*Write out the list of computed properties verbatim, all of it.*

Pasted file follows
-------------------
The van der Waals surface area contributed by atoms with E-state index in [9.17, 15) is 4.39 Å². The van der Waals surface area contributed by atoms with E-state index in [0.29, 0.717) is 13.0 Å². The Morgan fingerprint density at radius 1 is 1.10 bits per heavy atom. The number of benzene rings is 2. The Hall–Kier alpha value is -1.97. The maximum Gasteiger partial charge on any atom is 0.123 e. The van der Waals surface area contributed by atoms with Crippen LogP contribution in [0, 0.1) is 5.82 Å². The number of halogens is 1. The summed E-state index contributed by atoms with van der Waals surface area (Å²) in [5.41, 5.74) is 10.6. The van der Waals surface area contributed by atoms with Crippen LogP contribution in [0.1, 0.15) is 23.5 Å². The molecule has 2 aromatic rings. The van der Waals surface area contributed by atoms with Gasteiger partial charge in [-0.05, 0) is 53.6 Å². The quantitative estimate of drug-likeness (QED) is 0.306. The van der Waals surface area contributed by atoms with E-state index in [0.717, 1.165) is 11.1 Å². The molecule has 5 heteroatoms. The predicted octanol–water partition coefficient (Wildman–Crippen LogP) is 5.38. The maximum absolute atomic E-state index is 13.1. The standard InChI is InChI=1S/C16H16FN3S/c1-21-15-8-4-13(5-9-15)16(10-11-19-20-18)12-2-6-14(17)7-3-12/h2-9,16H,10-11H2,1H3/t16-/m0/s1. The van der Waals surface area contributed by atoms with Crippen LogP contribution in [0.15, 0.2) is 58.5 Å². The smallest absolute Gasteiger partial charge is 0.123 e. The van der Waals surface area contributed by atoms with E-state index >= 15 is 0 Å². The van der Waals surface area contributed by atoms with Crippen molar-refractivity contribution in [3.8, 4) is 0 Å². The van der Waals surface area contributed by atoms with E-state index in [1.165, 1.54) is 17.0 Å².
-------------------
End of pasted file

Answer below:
The van der Waals surface area contributed by atoms with E-state index in [9.17, 15) is 4.39 Å². The van der Waals surface area contributed by atoms with E-state index in [0.29, 0.717) is 13.0 Å². The Morgan fingerprint density at radius 1 is 1.10 bits per heavy atom. The number of benzene rings is 2. The Hall–Kier alpha value is -1.97. The maximum Gasteiger partial charge on any atom is 0.123 e. The van der Waals surface area contributed by atoms with Crippen LogP contribution in [0, 0.1) is 5.82 Å². The number of halogens is 1. The summed E-state index contributed by atoms with van der Waals surface area (Å²) in [5.41, 5.74) is 10.6. The van der Waals surface area contributed by atoms with Crippen LogP contribution in [0.1, 0.15) is 23.5 Å². The molecule has 2 aromatic rings. The van der Waals surface area contributed by atoms with Gasteiger partial charge in [-0.05, 0) is 53.6 Å². The quantitative estimate of drug-likeness (QED) is 0.306. The van der Waals surface area contributed by atoms with E-state index in [0.717, 1.165) is 11.1 Å². The molecule has 5 heteroatoms. The predicted octanol–water partition coefficient (Wildman–Crippen LogP) is 5.38. The maximum absolute atomic E-state index is 13.1. The standard InChI is InChI=1S/C16H16FN3S/c1-21-15-8-4-13(5-9-15)16(10-11-19-20-18)12-2-6-14(17)7-3-12/h2-9,16H,10-11H2,1H3/t16-/m0/s1. The van der Waals surface area contributed by atoms with Crippen LogP contribution in [0.15, 0.2) is 58.5 Å². The smallest absolute Gasteiger partial charge is 0.123 e. The van der Waals surface area contributed by atoms with E-state index >= 15 is 0 Å². The van der Waals surface area contributed by atoms with Crippen molar-refractivity contribution in [3.8, 4) is 0 Å². The van der Waals surface area contributed by atoms with E-state index in [1.165, 1.54) is 17.0 Å².